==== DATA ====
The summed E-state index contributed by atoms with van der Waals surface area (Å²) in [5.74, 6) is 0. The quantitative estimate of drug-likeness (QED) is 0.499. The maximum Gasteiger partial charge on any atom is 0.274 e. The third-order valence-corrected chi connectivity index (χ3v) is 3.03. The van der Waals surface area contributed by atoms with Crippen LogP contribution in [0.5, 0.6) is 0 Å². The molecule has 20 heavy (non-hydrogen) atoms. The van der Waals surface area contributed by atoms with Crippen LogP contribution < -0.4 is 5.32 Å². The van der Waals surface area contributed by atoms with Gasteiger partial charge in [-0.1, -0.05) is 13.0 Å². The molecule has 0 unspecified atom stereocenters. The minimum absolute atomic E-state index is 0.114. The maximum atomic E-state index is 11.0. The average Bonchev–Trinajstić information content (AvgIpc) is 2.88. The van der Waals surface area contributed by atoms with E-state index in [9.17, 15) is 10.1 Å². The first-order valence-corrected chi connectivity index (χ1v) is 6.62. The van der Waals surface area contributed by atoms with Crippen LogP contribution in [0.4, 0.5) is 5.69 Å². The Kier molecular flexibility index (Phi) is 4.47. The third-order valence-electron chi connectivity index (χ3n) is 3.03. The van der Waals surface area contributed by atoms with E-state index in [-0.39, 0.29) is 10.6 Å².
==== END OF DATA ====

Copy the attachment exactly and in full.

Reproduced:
The summed E-state index contributed by atoms with van der Waals surface area (Å²) in [5.74, 6) is 0. The quantitative estimate of drug-likeness (QED) is 0.499. The maximum Gasteiger partial charge on any atom is 0.274 e. The third-order valence-corrected chi connectivity index (χ3v) is 3.03. The van der Waals surface area contributed by atoms with Crippen LogP contribution in [0.5, 0.6) is 0 Å². The molecule has 20 heavy (non-hydrogen) atoms. The van der Waals surface area contributed by atoms with Crippen LogP contribution < -0.4 is 5.32 Å². The van der Waals surface area contributed by atoms with Gasteiger partial charge in [-0.1, -0.05) is 13.0 Å². The molecule has 0 unspecified atom stereocenters. The minimum absolute atomic E-state index is 0.114. The maximum atomic E-state index is 11.0. The average Bonchev–Trinajstić information content (AvgIpc) is 2.88. The van der Waals surface area contributed by atoms with E-state index in [9.17, 15) is 10.1 Å². The first-order valence-corrected chi connectivity index (χ1v) is 6.62. The van der Waals surface area contributed by atoms with Crippen LogP contribution in [0.4, 0.5) is 5.69 Å². The Kier molecular flexibility index (Phi) is 4.47. The third-order valence-electron chi connectivity index (χ3n) is 3.03. The van der Waals surface area contributed by atoms with E-state index in [-0.39, 0.29) is 10.6 Å².